I surely thought the first miscreant and deadbeat parent combo to saunter to the porch would take all the candy, maybe even the bowl. Yet, as we returned from the Halloween festivities, the bowl (and some candy) remained. Maybe her instincts to trust her neighbors was right. Or maybe the candy wasn’t all that good.

As an adult, I’m not sure I would be so trusting. (As an adolescent, I used this tactic to set up a perfect opportunity to scare the shit out of teenagers by hiding in camouflage with my friends.)

Today, as I picked through the office candy bowl at the office, what did I find?

Lime-flavored tootsie rolls and a memory of my late grandmother.

Some day, a few years or decades from now, or even soon, this candy will disappear from the world. What won’t go with it, I hope, is this memory of my kind and trusting grandmother.bsig

The Wonders of Privatization (Snow Edition)

contractorsBainbridge Township, Ohio

“Did they shovel our porch?” my sister asked my mother. “Yep.” replied mom. “Wow.”

Ohio, at least northern Ohio, is experiencing one of its worst storms in recent years. Last night, the meteorologists spoke only of dire outcomes. And we’re only supposed to get a foot of snow.

This is not the same Ohio I grew up in, where snow was quite prevalent and a few feet fazed only the carpetbaggers. Snowmageddon in D.C.? Nothing compared to the great snowstorm of 1996 where we got over four feet of snow.

In recent years, snowstorms have been more mild here.

A year ago, my parents were still residing in my childhood home on Eaton road in Shaker Heights. To its credit, Shaker Heights has a very good public works system relative to neighboring communities. Of course, that comes at a high cost.

Shaker recently raised its taxes to keep its very good public works system — snow and trash removal — despite state budget cuts in the form of aid to cities. They proposed, and the voters approved, tax increases.

My parents moved. One county over, in fact, to Bainbridge Township in Geauga County, where taxes are lower (both in income and property taxes.)

Despite telling us for years they would impound our childhood in storage and buy a loft downtown, they opted to move east to an even bigger home. It’s a nice home. But, it’s in the snow belt.

Shaker Heights, like all inner-ring suburbs, gets its share of snow. Chagrin Falls and the surrounding parts of Cuyahoga and Geauga Counties tend to get a lot more snow.

The meteorologists were a little off on the timing, but they seemed to be correct on the amount of snow. It’s coming down hard.

Interrupting our alcohol-fueled games of bananagram and Jenga was the sound of snow plows. Since most of Bainbridge is unincorporated, the communities (run by Home Owners Associations) hire contractors to do the work of government that cities, like Shaker, ordinarily perform.

Dad came out of his new office and notified us that Ali and I would have to move our cars if the contractors were to plow our driveway. It was more of a command.

This, of course, was foreign to us, since we grew up using the winter mouse murderer known as the snowblower.  (If you’ve never seen mouse blood and parts sprayed over snow, then you haven’t truly lived, my friend.)

In Shaker, the city plowed the streets. When I was younger, they had this strange device designed to plow sidewalks. But given the age of those sidewalks, it often resulted in destroyed slabs and damaged machines. I don’t know this for sure, but I am pretty sure they killed that program.

The plows were big, and all of their drivers were city employees. Presumably belonging to a union. While the plows afforded bigger economies of scale, the labor contracts probably negated those benefits, since public employees’ unions have CBAs with pensions and overtime.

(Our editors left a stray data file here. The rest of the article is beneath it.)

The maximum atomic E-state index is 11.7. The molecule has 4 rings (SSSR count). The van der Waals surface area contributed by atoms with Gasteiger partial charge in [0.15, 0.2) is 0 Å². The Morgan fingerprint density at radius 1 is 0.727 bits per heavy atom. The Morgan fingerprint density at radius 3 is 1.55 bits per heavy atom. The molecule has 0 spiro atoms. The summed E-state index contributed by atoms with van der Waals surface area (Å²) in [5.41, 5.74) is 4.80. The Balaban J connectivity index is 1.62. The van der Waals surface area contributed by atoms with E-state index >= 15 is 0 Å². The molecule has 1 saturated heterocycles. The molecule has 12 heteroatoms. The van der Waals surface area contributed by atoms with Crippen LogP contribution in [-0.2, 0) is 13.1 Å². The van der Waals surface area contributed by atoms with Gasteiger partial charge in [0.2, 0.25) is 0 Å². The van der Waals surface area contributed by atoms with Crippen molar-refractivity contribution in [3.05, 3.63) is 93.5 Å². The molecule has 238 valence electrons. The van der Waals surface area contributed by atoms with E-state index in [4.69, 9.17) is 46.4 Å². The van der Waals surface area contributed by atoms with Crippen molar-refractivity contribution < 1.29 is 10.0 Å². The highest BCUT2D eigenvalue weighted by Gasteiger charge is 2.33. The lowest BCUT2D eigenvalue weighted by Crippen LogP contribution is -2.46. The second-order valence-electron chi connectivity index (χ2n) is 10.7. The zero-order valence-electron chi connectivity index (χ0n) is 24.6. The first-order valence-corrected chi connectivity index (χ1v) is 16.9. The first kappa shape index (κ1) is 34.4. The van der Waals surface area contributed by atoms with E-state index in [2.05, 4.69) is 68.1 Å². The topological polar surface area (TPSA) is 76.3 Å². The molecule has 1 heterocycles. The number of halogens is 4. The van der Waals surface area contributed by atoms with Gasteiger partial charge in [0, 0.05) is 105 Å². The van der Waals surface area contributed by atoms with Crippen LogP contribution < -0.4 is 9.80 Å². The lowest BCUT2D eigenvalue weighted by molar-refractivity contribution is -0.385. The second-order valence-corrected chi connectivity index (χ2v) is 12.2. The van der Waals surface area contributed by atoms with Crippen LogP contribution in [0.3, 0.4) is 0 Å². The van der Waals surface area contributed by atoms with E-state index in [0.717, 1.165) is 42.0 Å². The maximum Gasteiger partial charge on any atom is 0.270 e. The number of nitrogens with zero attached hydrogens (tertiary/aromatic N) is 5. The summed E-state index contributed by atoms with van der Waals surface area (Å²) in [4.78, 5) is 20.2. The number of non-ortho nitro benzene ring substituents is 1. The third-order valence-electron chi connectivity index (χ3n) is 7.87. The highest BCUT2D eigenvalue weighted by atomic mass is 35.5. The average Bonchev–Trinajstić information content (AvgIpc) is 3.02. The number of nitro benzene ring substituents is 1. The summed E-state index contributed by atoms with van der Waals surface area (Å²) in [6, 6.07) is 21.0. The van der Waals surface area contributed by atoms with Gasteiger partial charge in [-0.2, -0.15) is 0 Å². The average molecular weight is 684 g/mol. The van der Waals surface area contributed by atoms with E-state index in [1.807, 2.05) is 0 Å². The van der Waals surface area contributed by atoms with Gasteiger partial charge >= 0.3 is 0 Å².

Of course, you had to plow your own driveway, and we used our snowblower to clear the block’s sidewalks because that’s how we roll, but the streets were plowed well — better than in the city of Cleveland.

Out here, however, the contractors plow your roads, your driveway, your walkway, and your porch.

Ali’s car — the Lesboat I call it, since it’s a Subaru — has 4WD. It pulled out of the driveway with ease. The “Silver Fox”, my dad’s old Honda Accord  that I now drive– complete with FIGHT TERRORISM license plates –does not. It was quickly evident when trying to move it why he no longer wanted it.

It got stuck.

I tried, in vain, to back it out of the driveway, a slight decline. Our driveway in Shaker was about a one-story incline that required skill to navigate. This, one would think, would be easy. Not so much. Without 4WD, skill was required.

After a few tries, my dad put on his boots and came to my aid to help push my out. It didn’t work.

All of the drivers of the snowplows stopped and got out of their trucks to help push me out.

That’s service.

(My mom rewarded them with a sixer of Great Lakes Dortmunder Gold.)

It got me thinking about city-provided services and private contractors.

While city-provided big trucks may be superior at providing the economies of scale necessary to plow big thoroughfares, the same could be done by a smaller amount of F-250’s, or bigger trucks. (Ohio isn’t big into privatization, while my current home of Virginia has embraced it, with VDOT using private contractors to plow main roads.) If allowed to compete, they’d presumably buy bigger trucks.

When the weather is tame, cities eat the cost of stagnant trucks and employees. Contractors have more flexibility. If it is particularly snowy, they can hire guys with trucks to join their team for the season, or lease trucks fitted with plows. That saves time and money, especially when competing for contracts.

And when it comes to providing service, they do a better job and more thorough job, at least when it comes to plowing snow.

In Bainbridge, however, my parents still have to take the trash out to the end of the 30 foot driveway. In Shaker, they employ little golf-like carts that pick it up from the back.

In the end, it’s all about trade offs, I guess. And my parents seem to value lower taxes and better snow service.bsig





Progressive AM Station in Columbus Goes Under

According to its webpage, WVKO 1580 AM in Columbus is going under.

The anonymous author writes on its very barren wordpress themed website: